History has been hard on the Hungarian Meadow Viper (Vipera ursinii rakosiensis). A subspecies of the grassland dwelling meadow viper (Vipera ursinii), it has been persecuted under the false fear that it may be dangerous, caught and sold as pets and poisoned by agricultural chemicals. Most devastatingly though, this once widespread subspecies has had its habitats increasingly destroyed as changes in land use have seen it’s native grasslands being ploughed for use as arable land, overgrazed and burned, forcing the viper into ever smaller pockets of protected land.
Now, it is one of the most threatened snake subspecies in Europe and, even with conservation policies being carried out to save it, the population is in decline. In Romania, there are four known habitat sites, three of which have been recently discovered or reconfirmed by scientists.. All the sites can be found in the steppe grasslands from hills of Cluj and Alba County and three are located within Natura 2000 protected areas while the fourth is in a proposed Natura 2000 site. The largest of these is Pajiștile lui Suciu, located in Alba County, and contains an estimated 300-400 Hungarian Meadow Vipers in an area of 200 ha (though the viper appears to live predominantly within just 30 ha of this space). The smallest is Pajiștile de la Rădești, also in Alba County, an area of 35 ha in size where just 2 vipers have been encountered.
However, in this case the Natura 2000 network is not doing its job and these last few protected sites are being further damaged, forcing the viper ever closer to extinction. The cause, of course, is agricultural in practice but bureaucratic in origin. In a token gesture to increase agricultural productivity in the 1970’s, Ceaușescu declared large chunks of pastoral grasslands as officially being arable land. Much of the allocated land was soon ploughed and sown with crops, only to be abandoned a few years later due to the poor soil quality of the land and the lack of a well equipped work force to farm it productively. Over the coming decades it would revert naturally to secondary grasslands, again providing perfect habitats for the viper. Yet officially, the land remains defined as arable, while even the land that was never transformed from grasslands in the first place was put down on paper as arable by the local administration so as to cover their inability to follow orders. As such, even under the protection of Natura 2000, land owners can now legally change the land use type to arable as they like and still receive agro-environmental subsidies. As ploughing and re-sowing ensues, the viper’s habitats are being further fragmented and destroyed.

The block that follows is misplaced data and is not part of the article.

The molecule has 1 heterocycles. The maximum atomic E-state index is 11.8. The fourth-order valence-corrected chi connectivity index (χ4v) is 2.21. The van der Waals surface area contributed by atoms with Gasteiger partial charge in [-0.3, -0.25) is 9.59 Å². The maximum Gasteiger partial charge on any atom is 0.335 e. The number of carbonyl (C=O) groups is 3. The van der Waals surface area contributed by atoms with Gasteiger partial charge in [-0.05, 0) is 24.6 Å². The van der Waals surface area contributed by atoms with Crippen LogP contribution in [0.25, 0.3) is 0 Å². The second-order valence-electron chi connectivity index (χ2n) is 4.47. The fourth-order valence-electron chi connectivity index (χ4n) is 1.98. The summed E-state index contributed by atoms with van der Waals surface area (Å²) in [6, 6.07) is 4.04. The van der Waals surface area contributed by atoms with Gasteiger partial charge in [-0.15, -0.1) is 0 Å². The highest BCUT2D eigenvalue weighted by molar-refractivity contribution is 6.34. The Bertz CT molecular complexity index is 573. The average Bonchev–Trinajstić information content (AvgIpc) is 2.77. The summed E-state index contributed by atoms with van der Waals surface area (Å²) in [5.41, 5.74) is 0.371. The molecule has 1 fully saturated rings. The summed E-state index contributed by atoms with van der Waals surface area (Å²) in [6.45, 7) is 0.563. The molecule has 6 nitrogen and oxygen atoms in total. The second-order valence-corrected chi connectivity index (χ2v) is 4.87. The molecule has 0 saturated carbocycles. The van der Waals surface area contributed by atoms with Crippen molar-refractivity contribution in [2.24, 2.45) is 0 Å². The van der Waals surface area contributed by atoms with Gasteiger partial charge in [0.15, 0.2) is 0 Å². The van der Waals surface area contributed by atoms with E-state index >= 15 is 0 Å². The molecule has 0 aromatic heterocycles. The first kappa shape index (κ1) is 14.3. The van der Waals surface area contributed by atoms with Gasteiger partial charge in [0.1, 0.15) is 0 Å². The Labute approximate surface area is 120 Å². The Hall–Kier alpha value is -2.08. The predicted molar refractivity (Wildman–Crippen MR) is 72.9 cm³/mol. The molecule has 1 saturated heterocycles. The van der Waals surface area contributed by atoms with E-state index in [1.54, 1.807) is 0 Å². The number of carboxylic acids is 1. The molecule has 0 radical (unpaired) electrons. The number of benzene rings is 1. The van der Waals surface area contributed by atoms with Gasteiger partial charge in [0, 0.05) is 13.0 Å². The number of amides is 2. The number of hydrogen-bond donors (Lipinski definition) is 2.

Where this is not the case and the land has remained pastoral, we are seeing an almost equally detrimental effect on the land from overgrazing with livestock. Again, this is a problem entrenched by subsidies. The money offered under the agro-environmental scheme for higher nature farmland, set up to protect biodiversity rich grasslands, pales in comparison to that which can be made from intensive livestock farming based also on free grazing or from arable farming, both of which entitle the landowner to subsidies as well as the increased profit that comes from more intensive farming. Even in Natura 2000 sites landowners are eligible to opt out of the higher nature farmland scheme and intensify their production.
The decline of the meadow viper in these conditions is symptomatic of the wider loss in biodiversity that comes from overgrazing. In contrast to the majority of other European snakes, the meadow viper feeds heavily on insects and so requires highly biodiverse grasslands to live. It is unable to survive even temporarily in the adverse conditions of heavily grazed meadows.
It is a sad irony that it is now, as the Hungarian Meadow Viper is receiving its highest ever levels of scientific monitoring and conservation efforts at least at European level, that its extinction looms so threateningly in Romania. But the protection offered by Natura 2000 amounts to nothing if it is not enforced properly and if the definitions of what constitute healthy grasslands fall so close to the interests of intensive farming.
This can be changed, but only if challenged. We’ve seen it happen already in Pajiștile Lui Suciu, where Romania’s strongest meadow viper habitat was to be in part ploughed for maize and part used for cattle grazing (supported, ironically, by an EU grant). However, with strong opposition from the Romanian Herpetological Society, this was avoided and the grasslands kept in (relative) tact, affording the viper a stronghold- at least for that time.
To stop further declines in the species, we need a comprehensive plan. This must include the active administration of Natura 2000 sites, the allocation of higher subsidies to landowners actively involved in the protection of their land, and the challenging of the category of land types so as to protect grasslands under law.
If we can do this, the Hungarian Meadow Viper population has the chance to replenish and strengthen. If not, its future looks distinctly uncertain.